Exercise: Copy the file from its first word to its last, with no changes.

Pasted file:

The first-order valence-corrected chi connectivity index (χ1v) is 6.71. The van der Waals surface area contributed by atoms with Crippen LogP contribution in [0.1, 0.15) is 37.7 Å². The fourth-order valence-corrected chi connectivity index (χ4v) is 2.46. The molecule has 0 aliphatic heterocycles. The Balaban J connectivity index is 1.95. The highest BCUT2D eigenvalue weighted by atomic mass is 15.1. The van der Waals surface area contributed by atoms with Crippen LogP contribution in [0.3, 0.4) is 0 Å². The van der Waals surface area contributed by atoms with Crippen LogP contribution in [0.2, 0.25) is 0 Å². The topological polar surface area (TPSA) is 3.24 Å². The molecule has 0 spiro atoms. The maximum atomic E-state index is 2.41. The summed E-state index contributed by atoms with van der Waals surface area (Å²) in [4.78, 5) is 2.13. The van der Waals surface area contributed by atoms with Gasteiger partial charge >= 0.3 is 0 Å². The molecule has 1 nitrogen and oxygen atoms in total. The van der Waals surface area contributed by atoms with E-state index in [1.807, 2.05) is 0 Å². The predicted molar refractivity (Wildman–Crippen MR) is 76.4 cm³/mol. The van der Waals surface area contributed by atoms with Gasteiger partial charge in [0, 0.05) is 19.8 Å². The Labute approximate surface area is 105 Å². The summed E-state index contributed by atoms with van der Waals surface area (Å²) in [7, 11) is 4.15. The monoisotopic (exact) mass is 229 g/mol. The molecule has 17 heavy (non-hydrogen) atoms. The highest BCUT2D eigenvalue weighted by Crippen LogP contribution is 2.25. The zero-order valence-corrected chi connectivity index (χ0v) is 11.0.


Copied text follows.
The first-order valence-corrected chi connectivity index (χ1v) is 6.71. The van der Waals surface area contributed by atoms with Crippen LogP contribution in [0.1, 0.15) is 37.7 Å². The fourth-order valence-corrected chi connectivity index (χ4v) is 2.46. The molecule has 0 aliphatic heterocycles. The Balaban J connectivity index is 1.95. The highest BCUT2D eigenvalue weighted by atomic mass is 15.1. The van der Waals surface area contributed by atoms with Crippen LogP contribution in [0.3, 0.4) is 0 Å². The van der Waals surface area contributed by atoms with Crippen LogP contribution in [0.2, 0.25) is 0 Å². The topological polar surface area (TPSA) is 3.24 Å². The molecule has 0 spiro atoms. The maximum atomic E-state index is 2.41. The summed E-state index contributed by atoms with van der Waals surface area (Å²) in [4.78, 5) is 2.13. The van der Waals surface area contributed by atoms with Gasteiger partial charge >= 0.3 is 0 Å². The molecule has 1 nitrogen and oxygen atoms in total. The van der Waals surface area contributed by atoms with E-state index in [1.807, 2.05) is 0 Å². The predicted molar refractivity (Wildman–Crippen MR) is 76.4 cm³/mol. The van der Waals surface area contributed by atoms with Gasteiger partial charge in [0, 0.05) is 19.8 Å². The Labute approximate surface area is 105 Å². The summed E-state index contributed by atoms with van der Waals surface area (Å²) in [7, 11) is 4.15. The monoisotopic (exact) mass is 229 g/mol. The molecule has 17 heavy (non-hydrogen) atoms. The highest BCUT2D eigenvalue weighted by Crippen LogP contribution is 2.25. The zero-order valence-corrected chi connectivity index (χ0v) is 11.0.